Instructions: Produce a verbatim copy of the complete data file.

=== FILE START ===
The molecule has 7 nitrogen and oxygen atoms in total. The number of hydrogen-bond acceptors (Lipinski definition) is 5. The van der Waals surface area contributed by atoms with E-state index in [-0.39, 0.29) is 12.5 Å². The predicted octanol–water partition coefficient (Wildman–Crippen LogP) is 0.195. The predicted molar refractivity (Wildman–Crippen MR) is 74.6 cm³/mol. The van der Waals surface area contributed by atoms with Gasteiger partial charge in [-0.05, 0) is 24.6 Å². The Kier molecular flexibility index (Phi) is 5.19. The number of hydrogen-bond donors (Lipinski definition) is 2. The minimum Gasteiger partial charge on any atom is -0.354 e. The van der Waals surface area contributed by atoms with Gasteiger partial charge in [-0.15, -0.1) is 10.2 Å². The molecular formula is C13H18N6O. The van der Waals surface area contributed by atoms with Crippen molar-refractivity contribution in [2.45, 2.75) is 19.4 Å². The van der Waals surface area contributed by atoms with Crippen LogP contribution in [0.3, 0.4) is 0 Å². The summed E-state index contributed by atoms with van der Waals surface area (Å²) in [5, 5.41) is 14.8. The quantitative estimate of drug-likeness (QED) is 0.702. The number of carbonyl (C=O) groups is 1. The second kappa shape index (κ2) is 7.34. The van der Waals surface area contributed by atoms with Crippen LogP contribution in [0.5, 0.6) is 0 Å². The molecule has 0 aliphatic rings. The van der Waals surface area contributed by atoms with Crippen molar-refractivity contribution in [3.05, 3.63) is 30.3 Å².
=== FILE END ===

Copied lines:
The molecule has 7 nitrogen and oxygen atoms in total. The number of hydrogen-bond acceptors (Lipinski definition) is 5. The van der Waals surface area contributed by atoms with E-state index in [-0.39, 0.29) is 12.5 Å². The predicted octanol–water partition coefficient (Wildman–Crippen LogP) is 0.195. The predicted molar refractivity (Wildman–Crippen MR) is 74.6 cm³/mol. The van der Waals surface area contributed by atoms with Gasteiger partial charge in [-0.05, 0) is 24.6 Å². The Kier molecular flexibility index (Phi) is 5.19. The number of hydrogen-bond donors (Lipinski definition) is 2. The minimum Gasteiger partial charge on any atom is -0.354 e. The van der Waals surface area contributed by atoms with Gasteiger partial charge in [-0.15, -0.1) is 10.2 Å². The molecular formula is C13H18N6O. The van der Waals surface area contributed by atoms with Crippen molar-refractivity contribution in [2.45, 2.75) is 19.4 Å². The van der Waals surface area contributed by atoms with Crippen LogP contribution in [0.3, 0.4) is 0 Å². The summed E-state index contributed by atoms with van der Waals surface area (Å²) in [5, 5.41) is 14.8. The quantitative estimate of drug-likeness (QED) is 0.702. The number of carbonyl (C=O) groups is 1. The second kappa shape index (κ2) is 7.34. The van der Waals surface area contributed by atoms with Crippen LogP contribution in [0.5, 0.6) is 0 Å². The molecule has 0 aliphatic rings. The van der Waals surface area contributed by atoms with Crippen molar-refractivity contribution in [3.05, 3.63) is 30.3 Å².